Though it was popularized by Symphony of the Night that wasn’t the first time the Castlevania series had flirted with RPG mechanics. That distinction belongs to Castlevania II, a game with a very storied history among gamers for a variety of reasons. It would continue the streak among NES games in which the 2nd game in the series is a radical departure from its predecessor. While it is enjoyable at times Simon’s Quest buckles under the weight of its flaws.
Castlevania II: Simon’s Quest was released in 1987 for the Famicom disk system in Japan and as a cartridge in America the following year. There are some differences between the two: the disk version had battery backup while we were saddled with passwords. On the other hand the music was improved thanks to the increased cartridge size. The game takes place a number of years after the original game with Simon now suffering from a curse placed on him by Dracula before dying. After being informed of this Simon sets out to recover the 5 scattered pieces of Dracula to resurrect him in order to undo the curse. Time is of the essence as he does not have long to live; that element plays out during the course of the game in numerous ways.
This would be the first game to experiment with the now famous “Metroidvania” formula. Rather than a linear set of stages capped off with a boss fight you are free to explore the entire world as you hunt down Dracula’s parts. There are numerous towns to visit and people to speak to for varying obtuse clues (more on that later) as you build up an inventory of items you’ll need to progress. Not every item you find is absolutely necessary for progression but they do have benefits you can exploit. Experience is gained from the hearts you collect which also double as currency. Your secondary weapons can be used an infinite number of times now with a few exceptions but have to be found first.
As you travel from point to point your journey will be interrupted as the curse will take effect at night. During night fall all enemies become stronger and the towns are occupied by monsters. Any business you had is put on hold until the sun comes up which takes awhile. There probably is a set period of time that needs to pass for these changes to occur but I’ve never been able to confirm what that is. Your gameplay time is tracked in game and depending on how long it took to kill Dracula you’ll receive one of 3 endings, the worst of which has Simon dying after the final battle.
Seriously WTF? Prossess? You mean to tell me no one noticed that?
This sure as hell isn’t English
All of the pieces are there but the execution is flawed due in large part to the shoddy localization. I mentioned the “clues” you are given throughout the course of the game but that is being generous. Calling them clues is being polite. The translation was completely botched and worse you are often given false information on purpose. Areas of the game are name dropped but with the exception of the towns are never named in game. This is confusing as you’ll be told to go to a graveyard to meet someone but its never specified which one. The information that you absolutely do need for progress is often never given within the game. As an example: to find the second mansion you need to equip the blue crystal and kneel before the lake for a few seconds, revealing the passageway. Who the hell would have thought to do that? If it were not for my next door neighbor’s hint book I would have been screwed when I played this in 1989. While the curse makes for interesting gameplay moments in reality it’s just infuriating. There’s nothing worse than rushing to meet a particular person in town only to be cock blocked for 10 minutes when the curse rears its ugly head.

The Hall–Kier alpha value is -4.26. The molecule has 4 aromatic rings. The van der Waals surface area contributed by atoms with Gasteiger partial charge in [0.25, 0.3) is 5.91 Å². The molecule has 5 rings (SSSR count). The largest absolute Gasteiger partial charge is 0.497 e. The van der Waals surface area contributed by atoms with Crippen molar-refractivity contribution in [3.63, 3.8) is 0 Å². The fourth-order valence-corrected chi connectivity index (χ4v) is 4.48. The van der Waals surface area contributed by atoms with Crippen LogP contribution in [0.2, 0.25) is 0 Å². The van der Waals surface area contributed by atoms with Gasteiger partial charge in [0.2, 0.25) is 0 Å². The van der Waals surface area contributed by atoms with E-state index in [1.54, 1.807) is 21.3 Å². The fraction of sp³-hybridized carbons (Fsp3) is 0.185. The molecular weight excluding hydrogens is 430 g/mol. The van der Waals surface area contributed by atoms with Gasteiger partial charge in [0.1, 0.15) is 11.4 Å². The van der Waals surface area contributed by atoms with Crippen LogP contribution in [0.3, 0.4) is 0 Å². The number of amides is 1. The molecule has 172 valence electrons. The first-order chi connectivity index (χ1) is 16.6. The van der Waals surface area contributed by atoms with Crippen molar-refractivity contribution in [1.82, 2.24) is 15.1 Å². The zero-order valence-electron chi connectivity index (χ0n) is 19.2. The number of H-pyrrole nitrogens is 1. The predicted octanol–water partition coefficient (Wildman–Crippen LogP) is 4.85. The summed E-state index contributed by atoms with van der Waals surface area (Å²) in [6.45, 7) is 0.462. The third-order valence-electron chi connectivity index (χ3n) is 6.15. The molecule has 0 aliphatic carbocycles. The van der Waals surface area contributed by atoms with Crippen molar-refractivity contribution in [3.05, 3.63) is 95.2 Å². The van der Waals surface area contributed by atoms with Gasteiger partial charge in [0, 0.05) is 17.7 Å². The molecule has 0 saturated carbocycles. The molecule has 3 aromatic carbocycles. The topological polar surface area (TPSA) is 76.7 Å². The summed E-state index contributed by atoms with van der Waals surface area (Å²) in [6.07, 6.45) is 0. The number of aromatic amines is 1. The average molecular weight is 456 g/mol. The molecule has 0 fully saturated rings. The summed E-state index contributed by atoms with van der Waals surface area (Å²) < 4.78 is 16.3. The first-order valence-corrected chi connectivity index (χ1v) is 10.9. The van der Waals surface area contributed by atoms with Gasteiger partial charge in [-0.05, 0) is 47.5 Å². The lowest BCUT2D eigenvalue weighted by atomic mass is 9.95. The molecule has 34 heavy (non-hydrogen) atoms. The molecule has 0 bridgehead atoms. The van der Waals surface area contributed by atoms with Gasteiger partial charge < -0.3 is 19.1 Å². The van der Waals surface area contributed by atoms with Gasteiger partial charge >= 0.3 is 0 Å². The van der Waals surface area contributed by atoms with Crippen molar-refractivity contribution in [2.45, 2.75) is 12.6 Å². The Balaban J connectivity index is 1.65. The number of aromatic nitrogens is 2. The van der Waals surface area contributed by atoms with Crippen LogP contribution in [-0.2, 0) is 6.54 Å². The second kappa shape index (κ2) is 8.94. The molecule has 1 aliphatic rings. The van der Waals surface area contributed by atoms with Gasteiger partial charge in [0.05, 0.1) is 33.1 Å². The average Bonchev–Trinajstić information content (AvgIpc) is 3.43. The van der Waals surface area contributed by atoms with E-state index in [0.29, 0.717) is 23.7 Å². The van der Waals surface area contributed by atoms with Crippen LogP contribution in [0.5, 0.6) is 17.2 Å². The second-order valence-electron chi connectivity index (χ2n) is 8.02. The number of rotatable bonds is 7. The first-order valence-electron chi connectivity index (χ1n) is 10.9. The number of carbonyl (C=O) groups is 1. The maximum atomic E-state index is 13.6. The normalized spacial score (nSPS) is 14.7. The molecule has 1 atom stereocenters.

The mansions where Dracula’s body parts reside are where a large chunk of the game takes place. Here the objective is the same every time: find the merchant selling an oak stake somewhere in the building and then locate the orb it’s encased in. The stake is necessary to smash it for your prize so it can’t be avoided. In a clever move if you buy another stake and bring it to another mansion there is usually a path that will take you to the body part right away.
Unfortunately these parts have their own problems on top of the rest of the game. There are an endless supply of false floors and walls, most of which are necessary to pass through. These are never obvious and as a result see you throwing holy water at every step and wall to uncover them. This becomes incredibly tedious and honestly is dumb. Oftentimes you’ll have to make blind leaps of faith at a wall and hope you can walk through it. It wouldn’t be a problem if it wasn’t mandatory or at least communicated to you in some shape or form. When you buy a stake, it can be very easy to screw up and use it by accident, forcing you to backtrack to buy another one. Castlevania was known for its punishing bosses but disappointingly ( or maybe thankfully) there are only 3 in this game. The game ends with the most anticlimactic Dracula fight ever, which is pitiful considering the amount of trouble you go through to just to reach him. It is entirely possible to kill Dracula before he ever has a chance to fully spawn and move which is lame.
Yet somehow the game is still fun; I know hard to believe. Graphically this is a step up from the first game and even though it’s more in the style of Metroid still retains its Castlevania roots. If ever there were a game that needed a remake Simon’s Quest is a prime candidate. Play the game with a walk through to save yourself the inevitable headache. While not as great as it could have been it did lay the groundwork for the direction the series would later take.